Mon. Oct 19th, 2020

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Pragmatic approach to free agency molded Packers’…

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Pragmatic approach to free agency molded Packers’...

While the organization remains draft-and-develop at its core, Gutekunst understood the importance of augmenting the current roster with outside talent in the aftermath of a disappointing 2018 season.

Scouts grinded tape on potential free agents like any other year, but the “tweaks” came in how the personnel department processed the information it gleaned, and applied it to meetings and building the free-agent board that preceded the most active offseason in more than a decade for the Packers.

In signing the Smiths, Amos and Turner, all of whom were 27 years old or younger at the time, the Packers were betting on the quartet’s best years still being in front of them as a new head coach in Matt LaFleur took over.

“It’s a tough market to be in, the history shows that, but some of the things we felt were important, the character of the guys, some of the things we looked at came to fruition during the season,” Gutekunst said. “Obviously those guys are very productive players on the field, but they really I think helped Matt establish the kind of culture he wanted in the locker room, and that was very, very important as we move forward. We’re going to be looking for guys like that again.”

As much as he credits Ted Thompson for helping develop Green Bay’s scouting department, Gutekunst has begun putting his own stamp on the front office over the past two years.

He’s promoted respected scouts Jon-Eric Sullivan, John Wojciechowski, Matt Malaspina, Sam Seale and Richmond Williams into prominent positions. Last January, Gutekunst also hired longtime Baltimore personnel exec Milt Hendrickson as the Packers’ director – football operations.

A member of the Ravens’ front office that drafted Za’Darius Smith in the fourth round of the 2015 NFL Draft, Hendrickson was an important advocate for bringing the fifth-year linebacker to Green Bay.

The Smiths and Amos ushered in a culture shift on the defensive side of the ball, while Turner used his off-the-field interest in fashion to personalize coats for the entire locker room – all the way down to the practice squad.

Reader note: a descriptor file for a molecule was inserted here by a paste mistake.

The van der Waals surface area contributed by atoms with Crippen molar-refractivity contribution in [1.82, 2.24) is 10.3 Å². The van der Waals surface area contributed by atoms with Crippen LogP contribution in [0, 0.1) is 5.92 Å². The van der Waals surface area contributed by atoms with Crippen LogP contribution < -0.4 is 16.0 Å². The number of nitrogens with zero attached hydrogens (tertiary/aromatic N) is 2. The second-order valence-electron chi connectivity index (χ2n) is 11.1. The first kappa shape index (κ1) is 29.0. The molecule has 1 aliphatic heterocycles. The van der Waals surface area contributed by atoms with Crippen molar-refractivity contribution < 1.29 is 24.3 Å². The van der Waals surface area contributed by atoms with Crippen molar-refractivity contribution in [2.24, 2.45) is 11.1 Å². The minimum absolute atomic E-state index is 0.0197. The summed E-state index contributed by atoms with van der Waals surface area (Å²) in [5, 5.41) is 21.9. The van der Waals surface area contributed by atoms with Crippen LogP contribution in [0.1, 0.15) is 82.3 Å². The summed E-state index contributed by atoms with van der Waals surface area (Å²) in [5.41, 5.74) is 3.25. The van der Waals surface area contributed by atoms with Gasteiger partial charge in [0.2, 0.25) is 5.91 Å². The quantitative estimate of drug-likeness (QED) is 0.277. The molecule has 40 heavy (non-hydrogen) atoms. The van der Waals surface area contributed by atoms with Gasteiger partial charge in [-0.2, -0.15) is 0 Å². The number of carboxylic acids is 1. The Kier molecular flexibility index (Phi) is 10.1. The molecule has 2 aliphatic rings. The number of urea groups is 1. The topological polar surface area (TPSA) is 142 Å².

“I don’t think you can ever bring someone in from outside of your building and know how they’re going to affect the locker room,” Gutekunst said. “We really liked all the intel on ‘Z’ and Preston and all the guys, Adrian and Billy. We knew they’d be good additions to our group, but to see the new guys and the guys who had been here come together and put the individual stuff aside for the team stuff was impressive.”

The personnel department’s job wasn’t over after the veteran contracts were finalized. In addition to a productive draft class that netted starting guard Elgton Jenkins and safety Darnell Savage, the Packers re-signed tight end Marcedes Lewis and street free agent Chandon Sullivan.

Once the season began, Green Bay traded for linebacker B.J. Goodson, and claimed returner/running back Tyler Ervin and tackle Jared Veldheer off waivers.

Veldheer was perhaps the trickiest acquisition of them all. While he’d started more than 100 games, the 6-foot-8, 321-pound tackle had been out of the game since New England placed Veldheer on its reserve/retired list last May.

That meant the Packers had to place a claim before getting the opportunity to work him out. Gutekunst credits Williams, Wojciechowski and pro scout Chad Brinker for doing their homework on Veldheer, who returned and made two critical late-season relief appearances at right tackle.

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